Hi --

On Tue, 23 Oct 2007, Randy Kramer wrote:

> On Tuesday 23 October 2007 07:44 am, Robert Klemme wrote:
>> 2007/10/23, Randy Kramer <rhkramer / gmail.com>:
>>> On Tuesday 23 October 2007 12:46 am, Konrad Meyer wrote:
>>>> Push and pop have been around as instructions since the days of asm. The
>>>> common "visualisation" is to imagine a dinner-plate-stack-holder at a
>>> buffet.
>>>> You push plates down into the spring-loaded stack to add more. When you
> want
>>>> to remove a plate, you pop it out of the top of the stack. That's
> probably
>>>> not the best description of the idea, but you can always google for
>>> push/pop.
>>>
>>> I always liked that visualization.  The problem for me (and I'm not the
> OP) is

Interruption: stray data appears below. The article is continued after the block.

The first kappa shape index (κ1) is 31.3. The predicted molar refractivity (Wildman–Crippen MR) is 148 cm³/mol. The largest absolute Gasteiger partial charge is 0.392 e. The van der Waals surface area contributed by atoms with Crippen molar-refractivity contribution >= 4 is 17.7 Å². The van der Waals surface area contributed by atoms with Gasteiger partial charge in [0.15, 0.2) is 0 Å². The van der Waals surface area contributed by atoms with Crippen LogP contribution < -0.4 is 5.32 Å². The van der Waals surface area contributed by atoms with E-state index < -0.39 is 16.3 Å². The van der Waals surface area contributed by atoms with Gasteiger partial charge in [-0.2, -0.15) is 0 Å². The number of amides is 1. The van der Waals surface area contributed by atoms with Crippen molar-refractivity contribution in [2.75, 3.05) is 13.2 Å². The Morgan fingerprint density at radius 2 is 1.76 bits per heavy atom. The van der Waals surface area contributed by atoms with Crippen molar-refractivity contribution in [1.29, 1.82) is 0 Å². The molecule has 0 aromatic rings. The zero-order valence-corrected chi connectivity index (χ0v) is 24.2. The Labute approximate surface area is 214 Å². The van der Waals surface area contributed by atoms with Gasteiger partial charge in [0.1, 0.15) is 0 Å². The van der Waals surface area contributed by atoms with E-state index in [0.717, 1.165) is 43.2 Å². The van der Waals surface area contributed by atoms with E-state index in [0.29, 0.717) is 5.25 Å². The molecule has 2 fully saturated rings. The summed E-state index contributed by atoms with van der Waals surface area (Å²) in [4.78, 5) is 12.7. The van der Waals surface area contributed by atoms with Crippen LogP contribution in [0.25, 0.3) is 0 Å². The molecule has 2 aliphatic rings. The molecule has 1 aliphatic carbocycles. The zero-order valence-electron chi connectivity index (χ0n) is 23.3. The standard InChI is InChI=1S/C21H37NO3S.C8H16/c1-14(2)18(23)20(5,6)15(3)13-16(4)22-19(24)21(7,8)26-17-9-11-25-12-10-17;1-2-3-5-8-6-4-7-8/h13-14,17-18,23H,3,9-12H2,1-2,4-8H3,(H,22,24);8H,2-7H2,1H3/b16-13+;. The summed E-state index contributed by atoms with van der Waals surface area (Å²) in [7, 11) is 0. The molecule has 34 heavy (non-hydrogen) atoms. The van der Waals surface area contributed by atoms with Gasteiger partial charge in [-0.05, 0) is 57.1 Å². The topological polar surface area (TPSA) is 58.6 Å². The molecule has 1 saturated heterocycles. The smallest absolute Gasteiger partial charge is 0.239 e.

>>> that in Ruby you have to lift all the plates off, put the new plate on the
>>> bottom, and then put all the plates back.  (Likewise when you want to
> "pop"
>>> that plate.)  ;-)  (Because Ruby uses push and pop on the end of the array
>>> instead of the beginning.)
>>
>> I'm not sure what exactly you mean.  #push and #pop just work as one
>> would expect from a LIFO.
>
> Well, it was partly an attempt at humor, and partly the result of some strange
> coding I did recently in a program to convert files in what I call askRhk03
> format to askRhk04 format.
>
> In doing that, I had the need (or it seemed convenient) to both push and pop
> things on to the array, but then also access all the items in the array in
> order.  (I.e., using something like array.each { }
>
> But, the first time I attempted it, without noticing that a push occurred on
> the end of the array instead of the beginning, I got the wrong results.  (No
> big deal, I just used array.reverse first.)

Have a look at #shift and #unshift.


David

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